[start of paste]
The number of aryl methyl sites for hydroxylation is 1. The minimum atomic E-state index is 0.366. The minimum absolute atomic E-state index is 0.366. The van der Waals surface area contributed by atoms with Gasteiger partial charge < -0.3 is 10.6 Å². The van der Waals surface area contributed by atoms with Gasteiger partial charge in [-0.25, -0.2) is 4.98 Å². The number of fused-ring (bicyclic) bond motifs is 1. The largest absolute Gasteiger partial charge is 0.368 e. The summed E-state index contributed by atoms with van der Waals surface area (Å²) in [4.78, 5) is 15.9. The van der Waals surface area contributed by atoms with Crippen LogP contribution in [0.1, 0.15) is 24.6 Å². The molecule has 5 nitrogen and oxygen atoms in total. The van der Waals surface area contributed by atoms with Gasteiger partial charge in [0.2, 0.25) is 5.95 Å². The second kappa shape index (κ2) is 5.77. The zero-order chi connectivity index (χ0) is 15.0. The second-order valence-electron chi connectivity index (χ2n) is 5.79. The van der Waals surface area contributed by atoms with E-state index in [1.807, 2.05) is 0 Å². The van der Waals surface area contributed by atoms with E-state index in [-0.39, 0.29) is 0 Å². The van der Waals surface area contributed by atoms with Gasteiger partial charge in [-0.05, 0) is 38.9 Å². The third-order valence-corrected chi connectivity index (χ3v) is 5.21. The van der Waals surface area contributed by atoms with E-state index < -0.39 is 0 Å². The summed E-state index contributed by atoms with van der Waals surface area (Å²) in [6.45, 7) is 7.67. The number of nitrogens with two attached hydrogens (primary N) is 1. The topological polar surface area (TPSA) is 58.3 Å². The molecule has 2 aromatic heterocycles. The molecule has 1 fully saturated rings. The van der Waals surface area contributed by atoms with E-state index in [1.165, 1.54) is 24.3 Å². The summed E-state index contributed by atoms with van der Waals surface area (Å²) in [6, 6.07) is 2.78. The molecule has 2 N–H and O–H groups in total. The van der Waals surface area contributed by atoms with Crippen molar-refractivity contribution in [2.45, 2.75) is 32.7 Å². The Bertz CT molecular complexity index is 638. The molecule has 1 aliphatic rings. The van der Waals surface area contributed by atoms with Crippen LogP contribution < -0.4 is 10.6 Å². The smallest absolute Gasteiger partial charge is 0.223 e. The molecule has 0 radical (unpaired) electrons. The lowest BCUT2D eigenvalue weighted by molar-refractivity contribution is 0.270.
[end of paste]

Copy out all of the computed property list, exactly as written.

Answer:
The number of aryl methyl sites for hydroxylation is 1. The minimum atomic E-state index is 0.366. The minimum absolute atomic E-state index is 0.366. The van der Waals surface area contributed by atoms with Gasteiger partial charge < -0.3 is 10.6 Å². The van der Waals surface area contributed by atoms with Gasteiger partial charge in [-0.25, -0.2) is 4.98 Å². The number of fused-ring (bicyclic) bond motifs is 1. The largest absolute Gasteiger partial charge is 0.368 e. The summed E-state index contributed by atoms with van der Waals surface area (Å²) in [4.78, 5) is 15.9. The van der Waals surface area contributed by atoms with Crippen LogP contribution in [0.1, 0.15) is 24.6 Å². The molecule has 5 nitrogen and oxygen atoms in total. The van der Waals surface area contributed by atoms with Gasteiger partial charge in [0.2, 0.25) is 5.95 Å². The second kappa shape index (κ2) is 5.77. The zero-order chi connectivity index (χ0) is 15.0. The second-order valence-electron chi connectivity index (χ2n) is 5.79. The van der Waals surface area contributed by atoms with E-state index in [1.807, 2.05) is 0 Å². The van der Waals surface area contributed by atoms with E-state index in [-0.39, 0.29) is 0 Å². The van der Waals surface area contributed by atoms with Gasteiger partial charge in [-0.05, 0) is 38.9 Å². The third-order valence-corrected chi connectivity index (χ3v) is 5.21. The van der Waals surface area contributed by atoms with E-state index < -0.39 is 0 Å². The summed E-state index contributed by atoms with van der Waals surface area (Å²) in [6.45, 7) is 7.67. The number of nitrogens with two attached hydrogens (primary N) is 1. The topological polar surface area (TPSA) is 58.3 Å². The molecule has 2 aromatic heterocycles. The molecule has 1 fully saturated rings. The van der Waals surface area contributed by atoms with E-state index in [1.165, 1.54) is 24.3 Å². The summed E-state index contributed by atoms with van der Waals surface area (Å²) in [6, 6.07) is 2.78. The molecule has 2 N–H and O–H groups in total. The van der Waals surface area contributed by atoms with Crippen molar-refractivity contribution in [2.45, 2.75) is 32.7 Å². The Bertz CT molecular complexity index is 638. The molecule has 1 aliphatic rings. The van der Waals surface area contributed by atoms with Crippen LogP contribution < -0.4 is 10.6 Å². The smallest absolute Gasteiger partial charge is 0.223 e. The molecule has 0 radical (unpaired) electrons. The lowest BCUT2D eigenvalue weighted by molar-refractivity contribution is 0.270.